US3933178 *Sep 9, 1974Jan 20, 1976Werkzeugmaschinenfabrik Adolf Waldrich CoburgMetering apparatus for liquids containing granular solids, in particular lapping liquid
US4216614 *Apr 3, 1978Aug 12, 1980Triad & Associates, Inc.Technique for heating an agricultural area
US4494567 *Apr 8, 1983Jan 22, 1985Troyen Harry DApparatus for supplying a flow of liquid to a turbine
US4578188 *Jul 26, 1985Mar 25, 1986Cousino Kenneth PSewerage flow diverter
US4729228 *Oct 20, 1986Mar 8, 1988American Standard Inc.Suction line flow stream separator for parallel compressor arrangements
US4824614 *Apr 9, 1987Apr 25, 1989Santa Fe Energy CompanyDevice for uniformly distributing a two-phase fluid
US4917146 *Sep 26, 1988Apr 17, 1990FramatomeFluid distributor in a pressurized reservoir preventing thermal stratification
US6257498 *Oct 7, 1997Jul 10, 2001James R. SiebolMethod and apparatus for an agricultural air handler
US7066210Jul 15, 2003Jun 27, 2006Bj Services CompanyCompression pipe repairing and reinforcing methods
US7168448 *Mar 22, 2005Jan 30, 2007Gea Energietechnik GmbhExhaust-steam pipeline for a steam power plant
US7174919 *Oct 20, 2004Feb 13, 2007Metaldyne Company, LlcFlow redirection member and method of manufacture
US7470361Nov 12, 2004Dec 30, 2008Eberly Christopher NSystem for stormwater environmental control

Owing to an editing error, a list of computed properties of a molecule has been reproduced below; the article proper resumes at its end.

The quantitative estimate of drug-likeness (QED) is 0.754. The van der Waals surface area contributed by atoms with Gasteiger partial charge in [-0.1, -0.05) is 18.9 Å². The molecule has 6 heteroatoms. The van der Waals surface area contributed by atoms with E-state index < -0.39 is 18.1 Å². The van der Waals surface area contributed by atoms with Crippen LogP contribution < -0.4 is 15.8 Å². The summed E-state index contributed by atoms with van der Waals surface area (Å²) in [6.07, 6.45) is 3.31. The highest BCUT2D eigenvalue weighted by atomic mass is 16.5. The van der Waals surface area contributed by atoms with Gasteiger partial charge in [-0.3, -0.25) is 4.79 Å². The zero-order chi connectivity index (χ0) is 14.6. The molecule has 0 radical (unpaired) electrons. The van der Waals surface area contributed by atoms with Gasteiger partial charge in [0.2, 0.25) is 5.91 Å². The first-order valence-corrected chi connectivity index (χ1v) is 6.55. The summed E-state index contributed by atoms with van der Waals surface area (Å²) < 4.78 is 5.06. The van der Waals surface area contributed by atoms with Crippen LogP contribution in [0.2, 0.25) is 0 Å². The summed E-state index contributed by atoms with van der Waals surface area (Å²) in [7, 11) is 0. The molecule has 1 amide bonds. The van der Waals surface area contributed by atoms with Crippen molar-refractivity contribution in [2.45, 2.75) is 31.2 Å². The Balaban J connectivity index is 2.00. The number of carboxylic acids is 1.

US7780855Dec 4, 2008Aug 24, 2010Eberly Christopher NMethod for pre-engineering a system for environmental control of storm water
US8113313 *Dec 16, 2009Feb 14, 2012Areva Np Inc.Pipe assembly with scoop for directing fluid into a standpipe and for mitigating acoustic and vortex coupled resonance
US20040011415 *Jul 15, 2003Jan 22, 2004Bj Services CompanyCompression pipe repairing and reinforcing methods
US20050103698 *Nov 12, 2004May 19, 2005Eberly Christopher N.System for stormwater environmental control
US20050109025 *Oct 20, 2004May 26, 2005Kenyon Paul W.Flow redirection member and method of manufacture
US20050161094 *Mar 22, 2005Jul 28, 2005Gea Energietechnik GmbhExhaust-steam pipeline for a steam power plant
US20100186825 *Dec 16, 2009Jul 29, 2010Areva Np IncPipe assembly with scoop for directing fluid into a standpipe and for mitigating acoustic and vortex coupled resonance
Classifications
U.S. Classification47/2, 137/561.00A, 454/305
International ClassificationA01G13/06
Cooperative ClassificationA01G13/06
European ClassificationA01G13/06